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There are four major trends in the automotive industry, namely electrification, internet connection, smartification and car sharing, where car makers will try to electrify vehicles and connect them to the internet for big data analytics and ultimately create lifestyles with smart driving and car sharing. Under such circumstances, people will start to realize that cars have transitioned from being merely a transportation tool to a fancy digital product.
Meanwhile, vehicle mount displays (VMDs)—as a major demonstration of human-vehicle interaction and state-of-the-art and technology-focused interior designs—are heading toward the use of large, multiple displays with high resolution, low energy consumption, and high interaction levels in various forms. The VMD market has thus become the fifth largest panel market following the smartphone, tablet, notebook and monitor sectors.
However, a consensus has yet to be reached on which technological solutions are favorable for VMDs.
CD is Trending Now, but Which Technology Will Dominate the Future?
As LCD technology is relatively mature, a comprehensive standardized system has been established for the sector with high quality products, sufficient production capacity and a strong cost advantage. Thus, LCD is currently the major technology for VMDs.
However, when the aforementioned four automotive trends emerge, LCD will fail to meet the requirements of high-end automotive display systems due to inadequate brightness output, faster temperature rise and limited visual effects. Under such circumstances, OLED, Mini LED and Micro LED—with increasingly clear technological advantages—are expected to dominate the VMD market for years to come.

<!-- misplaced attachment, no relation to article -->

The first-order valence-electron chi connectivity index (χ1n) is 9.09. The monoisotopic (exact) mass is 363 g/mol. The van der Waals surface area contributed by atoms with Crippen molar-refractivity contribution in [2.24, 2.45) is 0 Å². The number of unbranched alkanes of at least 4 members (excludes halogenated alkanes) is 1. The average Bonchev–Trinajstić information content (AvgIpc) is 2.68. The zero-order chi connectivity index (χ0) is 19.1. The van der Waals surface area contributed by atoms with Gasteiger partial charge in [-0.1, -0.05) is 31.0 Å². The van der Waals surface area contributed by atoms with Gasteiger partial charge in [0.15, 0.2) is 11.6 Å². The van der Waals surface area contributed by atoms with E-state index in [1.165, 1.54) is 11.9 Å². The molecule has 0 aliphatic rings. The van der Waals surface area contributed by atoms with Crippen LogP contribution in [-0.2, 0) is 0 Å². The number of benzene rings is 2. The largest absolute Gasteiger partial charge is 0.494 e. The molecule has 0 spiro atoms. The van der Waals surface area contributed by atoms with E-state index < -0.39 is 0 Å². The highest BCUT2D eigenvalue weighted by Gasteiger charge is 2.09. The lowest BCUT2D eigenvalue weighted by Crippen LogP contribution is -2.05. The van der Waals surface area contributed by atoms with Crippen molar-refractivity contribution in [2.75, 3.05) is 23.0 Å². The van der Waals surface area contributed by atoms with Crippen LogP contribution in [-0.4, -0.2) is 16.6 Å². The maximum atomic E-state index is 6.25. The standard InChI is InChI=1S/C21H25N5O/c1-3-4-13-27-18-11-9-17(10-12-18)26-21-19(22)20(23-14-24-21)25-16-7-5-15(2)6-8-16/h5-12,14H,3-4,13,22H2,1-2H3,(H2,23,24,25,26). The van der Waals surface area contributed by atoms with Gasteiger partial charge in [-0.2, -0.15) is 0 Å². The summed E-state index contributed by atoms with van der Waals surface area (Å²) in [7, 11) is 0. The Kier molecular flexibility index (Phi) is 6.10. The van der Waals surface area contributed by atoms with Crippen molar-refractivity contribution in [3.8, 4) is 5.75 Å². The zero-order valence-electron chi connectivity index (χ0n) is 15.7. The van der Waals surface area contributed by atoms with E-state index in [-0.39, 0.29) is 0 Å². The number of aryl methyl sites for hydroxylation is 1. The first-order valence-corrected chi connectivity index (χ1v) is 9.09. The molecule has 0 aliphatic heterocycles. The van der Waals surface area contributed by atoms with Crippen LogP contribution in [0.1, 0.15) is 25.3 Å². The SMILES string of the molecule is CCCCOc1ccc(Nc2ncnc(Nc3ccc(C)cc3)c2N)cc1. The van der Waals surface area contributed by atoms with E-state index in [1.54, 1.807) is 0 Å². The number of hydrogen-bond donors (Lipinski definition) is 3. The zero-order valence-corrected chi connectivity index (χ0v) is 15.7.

The three technologies have their own strengths and weaknesses. OLED, an organic self-luminous component, is known for excellent display effects, low energy consumption, high flexibility and ultra-thinness, which has been applied to high-end vehicles. For example, Mercedes Benz has replaced the original integrated center console screen with a 12.8-inch OLED vertical waterfall panel for its 2021 S Class models. Specifically, its electric vehicle EQS comes with a pillar-to-pillar large, flexible OLED touchscreen under a single surface (i.e., MBUX Hyperscreen).
OLED VMDs are mainly provided by Samsung, LGDisplay and BOE. However, problems of screen burn-in—a major issue for OLED displays despite years of development—as well as the short lifespan of most OLED blue lights have impeded further advances of the technology in the VMD sector.
Mini LED technology can be combined with flexible substrates to realize curved display design with enhanced brightness and contrast, thereby adding flexibility to in-cabin screen design. Nevertheless, compared with its OLED counterparts, Mini LED displays tend to be thicker with limited bendability.
Notably, Mini LED backlight, rather than Mini LED direct view, is preferable for VMDs. This is mainly because the direct view technology tends to create a greater pixel pitch, resulting in excessively visible pixels when the monitor is used in the car (where the viewing distance is short).
Micro LED display is a miniaturized matrix LED technology, which has greater advantages in various aspects including brightness, resolution, contrast, energy consumption, lifespan, response rate and thermal stability. However, this advanced technology has yet to reach the mass production level due to considerable technical difficulties, a low yield rate and high costs.
Compared with other displays, VMDs have higher standards of display-related technologies as they must have high brightness, a long lifespan, short response time and a wide temperature range. OLED, Mini LED-backlit and Micro LED monitors all have their limitations, but OLED is currently the most prevalent and mature in the VMD market. Conversely, Mini LED backlight and Micro LED are still at the introduction stage, where there is a greater room for improvement regarding product performance and production cost. Nevertheless, the two promising technologies have become “high-profile choices” for VMDs in the future with high expectations from investors and businesses.